will still bring our gravestones, coffin, skulls, rotting clothes
etc. No worries. If we use fire, we will be fined Six Thousand Australian
dollars and we simply can’t afford that. I guarantee horror
and chaos and simply can’t wait to jump on the plane. Nocturnal
Graves (Hail!) will join us as support act and on every show we will
have 1-2 other bands playing too. It will be great to meet everyone.
I know how cool the country and the maniacs there are from my earlier
trips to there.
Metal Fanatix: Awesome mate, I can’t
wait to see the show! Being heavily influenced by the likes of Alice
Cooper, King Diamond and Mayhem to name a few I guess it’s safe
to say that theatrics was always going to play some part in the D.O.G.
Ustumallagam: Oh yes! When I go to a
show I want not only to listen to music, I want to be entertained.
I’m not saying everyone should put up a horror show or something.
What I mean is you want to see a band that’s moving, banging
their heads off, going totally nuts. You don’t want to watch
a band standing totally still afraid to move and touch anyone. That’s
boring. On the early shows we didn’t have all those theatrics
really, but there was still stuff like maggots there, the skulls,
candles, Azter slicing up his arms, maggots etc. It just developed
and got wilder.
Metal Fanatix: What comes to mind when
you look back on those very first shows you guys played together?
Ustumallagam: On the first one it was
pure chaos and even if we played with shitty bands it was still great.
The response was huge even if it was our first show and we had only
just done one demo. It was weird and I remember we were like possessed
and it was very unreal. Already the second show was in Sweden with
Pagan Rites and other bands. We played headliners again. This was
in 1992 when Black Metal was still just going through it’s rebirth.
The atmosphere was evil and totally underground. It was a crazy time
with lots of memories like us and Pagan Rites joining each other on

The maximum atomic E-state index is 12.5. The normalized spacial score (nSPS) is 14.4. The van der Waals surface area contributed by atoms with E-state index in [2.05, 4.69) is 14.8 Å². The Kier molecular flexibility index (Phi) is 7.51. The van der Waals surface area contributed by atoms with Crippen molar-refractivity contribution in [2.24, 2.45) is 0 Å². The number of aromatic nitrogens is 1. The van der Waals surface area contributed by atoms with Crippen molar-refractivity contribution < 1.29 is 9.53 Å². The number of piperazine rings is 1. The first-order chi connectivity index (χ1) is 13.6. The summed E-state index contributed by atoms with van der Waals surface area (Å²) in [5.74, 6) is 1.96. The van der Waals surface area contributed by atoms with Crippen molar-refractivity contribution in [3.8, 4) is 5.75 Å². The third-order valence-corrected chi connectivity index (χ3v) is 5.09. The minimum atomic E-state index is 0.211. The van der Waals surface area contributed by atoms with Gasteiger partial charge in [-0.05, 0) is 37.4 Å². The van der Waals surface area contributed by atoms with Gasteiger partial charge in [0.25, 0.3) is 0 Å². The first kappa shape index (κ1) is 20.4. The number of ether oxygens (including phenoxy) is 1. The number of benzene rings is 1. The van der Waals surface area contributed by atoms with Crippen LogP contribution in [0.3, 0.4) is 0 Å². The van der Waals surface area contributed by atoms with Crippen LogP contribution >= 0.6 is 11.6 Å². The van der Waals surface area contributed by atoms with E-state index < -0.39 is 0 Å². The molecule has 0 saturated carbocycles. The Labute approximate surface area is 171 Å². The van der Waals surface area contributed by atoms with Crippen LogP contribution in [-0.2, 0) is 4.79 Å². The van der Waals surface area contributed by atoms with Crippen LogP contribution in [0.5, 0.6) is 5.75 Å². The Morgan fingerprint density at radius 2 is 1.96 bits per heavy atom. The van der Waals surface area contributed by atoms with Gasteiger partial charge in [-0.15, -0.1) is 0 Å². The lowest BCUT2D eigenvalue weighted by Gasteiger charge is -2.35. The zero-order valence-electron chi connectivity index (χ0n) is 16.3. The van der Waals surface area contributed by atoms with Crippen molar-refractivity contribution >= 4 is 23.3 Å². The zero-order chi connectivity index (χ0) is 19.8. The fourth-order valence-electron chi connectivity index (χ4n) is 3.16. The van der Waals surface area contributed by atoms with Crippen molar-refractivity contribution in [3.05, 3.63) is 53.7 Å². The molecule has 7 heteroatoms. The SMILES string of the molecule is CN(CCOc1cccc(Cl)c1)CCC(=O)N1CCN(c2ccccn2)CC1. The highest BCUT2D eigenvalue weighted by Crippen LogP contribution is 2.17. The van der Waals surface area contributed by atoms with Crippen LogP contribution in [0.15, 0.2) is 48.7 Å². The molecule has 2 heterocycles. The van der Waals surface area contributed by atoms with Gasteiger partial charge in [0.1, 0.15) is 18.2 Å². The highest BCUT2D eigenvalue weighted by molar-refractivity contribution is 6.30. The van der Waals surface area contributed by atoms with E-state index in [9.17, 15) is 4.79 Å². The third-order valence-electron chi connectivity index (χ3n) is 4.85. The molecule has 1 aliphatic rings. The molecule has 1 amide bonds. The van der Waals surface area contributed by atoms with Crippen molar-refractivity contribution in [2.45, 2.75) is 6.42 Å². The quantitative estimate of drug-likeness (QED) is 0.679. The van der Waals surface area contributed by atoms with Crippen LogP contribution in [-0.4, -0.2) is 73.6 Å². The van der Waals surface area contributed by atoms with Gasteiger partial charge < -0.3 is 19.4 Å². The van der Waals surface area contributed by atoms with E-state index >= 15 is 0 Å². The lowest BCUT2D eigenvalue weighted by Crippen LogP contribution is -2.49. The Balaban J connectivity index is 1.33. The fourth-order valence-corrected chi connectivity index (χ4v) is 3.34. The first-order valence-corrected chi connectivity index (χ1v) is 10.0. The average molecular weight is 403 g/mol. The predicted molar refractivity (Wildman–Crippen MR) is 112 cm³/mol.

stage, stripping down naked on the police station having knives and
booze confiscated etc.
Metal Fanatix: What’s the craziest
thing you have ever done on-stage?
Ustumallagam: Hard to say as there has
been some crazy moments. Don’t know which would be the worst
really apart from the meat and maggots throwing. One time the cross
we burn got a little too much fluid and the flames started licking
the ceiling, which was pretty dangerous, I guess. I once broke a microphone
by slamming it against my forehead several times, people have been
kicked from stage, people have been running onto stage cutting up
their arms etc. It’s never boring.
Metal Fanatix: Over the years you have
played with some great bands, who have you enjoyed touring with the
most and can you share a funny story from the tour!
Ustumallagam: Touring is a big word
‘cause that means a lot of shows played after each other and
we have never done more than three shows in a row, I think. Last year
we did that with InnerFire, but it wasn’t really that interesting
as the arrangement, promotion and response wasn’t that much
to talk about. One of the best shows we have done so far must have
been in Torhout, Belgium together with Paragon Impure, Revenge and
Destroyer 666. We arrived when the second band was already on stage
(Good the bill had changed us to be headliners a week before or so),
so it was very hectic, but the show was great (Only the second one
with the new line-up), very pro done and the party at the hotel bar
afterwards with Destroyer 666 was hilarious. I am sure the Australian
tour will blast all that away though. Funny stories? Well, when we
played with InnerFire we stayed at this hotel and partied pretty hard.
Actually so hard it looked like shit afterwards and the fire alarm
went off. Oh Well. Another time we had to empty a bottle of piss out
of the window of the van while driving and another car drove underneath.
He wasn’t laughing, [Laughs]
Metal Fanatix: [laughs] Oh nice [laughs].
Over the years I would imagine you have heard some insane rumors regarding
yourself and the band!; What’s the craziest you have heard?
Ustumallagam: Yes, there has been a
ton of weird rumors really, but mostly they are just laughable. For
some reason some people said we split up, but we never did, but just
looked for the two right members, so we didn’t release anything
for some time. I have been told many weird things during the years
like I pissed on the audience at shows, me and Azter kicked a dog
to death, Azter had AIDS and was kicked out of the band and stuff
like that, but that’s just rumors People must be bored.
Metal Fanatix: [Laughs] mate people